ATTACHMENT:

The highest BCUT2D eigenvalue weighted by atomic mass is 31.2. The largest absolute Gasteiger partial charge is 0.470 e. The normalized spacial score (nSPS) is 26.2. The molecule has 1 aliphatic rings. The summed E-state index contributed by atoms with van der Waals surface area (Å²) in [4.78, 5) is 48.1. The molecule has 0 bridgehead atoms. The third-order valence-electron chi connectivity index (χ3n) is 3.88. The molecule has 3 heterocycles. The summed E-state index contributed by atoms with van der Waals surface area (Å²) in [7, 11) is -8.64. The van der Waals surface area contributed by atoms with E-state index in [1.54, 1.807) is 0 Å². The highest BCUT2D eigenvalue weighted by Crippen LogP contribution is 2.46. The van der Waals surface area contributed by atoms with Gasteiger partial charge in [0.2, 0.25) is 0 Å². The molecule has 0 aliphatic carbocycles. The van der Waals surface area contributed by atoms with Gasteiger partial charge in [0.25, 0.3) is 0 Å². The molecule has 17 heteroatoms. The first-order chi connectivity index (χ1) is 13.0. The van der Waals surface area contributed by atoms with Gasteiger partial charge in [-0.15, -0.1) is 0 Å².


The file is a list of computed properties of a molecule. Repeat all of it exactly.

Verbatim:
The highest BCUT2D eigenvalue weighted by atomic mass is 31.2. The largest absolute Gasteiger partial charge is 0.470 e. The normalized spacial score (nSPS) is 26.2. The molecule has 1 aliphatic rings. The summed E-state index contributed by atoms with van der Waals surface area (Å²) in [4.78, 5) is 48.1. The molecule has 0 bridgehead atoms. The third-order valence-electron chi connectivity index (χ3n) is 3.88. The molecule has 3 heterocycles. The summed E-state index contributed by atoms with van der Waals surface area (Å²) in [7, 11) is -8.64. The van der Waals surface area contributed by atoms with E-state index in [1.54, 1.807) is 0 Å². The highest BCUT2D eigenvalue weighted by Crippen LogP contribution is 2.46. The van der Waals surface area contributed by atoms with Gasteiger partial charge in [0.2, 0.25) is 0 Å². The molecule has 0 aliphatic carbocycles. The van der Waals surface area contributed by atoms with Gasteiger partial charge in [0.25, 0.3) is 0 Å². The molecule has 17 heteroatoms. The first-order chi connectivity index (χ1) is 13.0. The van der Waals surface area contributed by atoms with Gasteiger partial charge in [-0.15, -0.1) is 0 Å².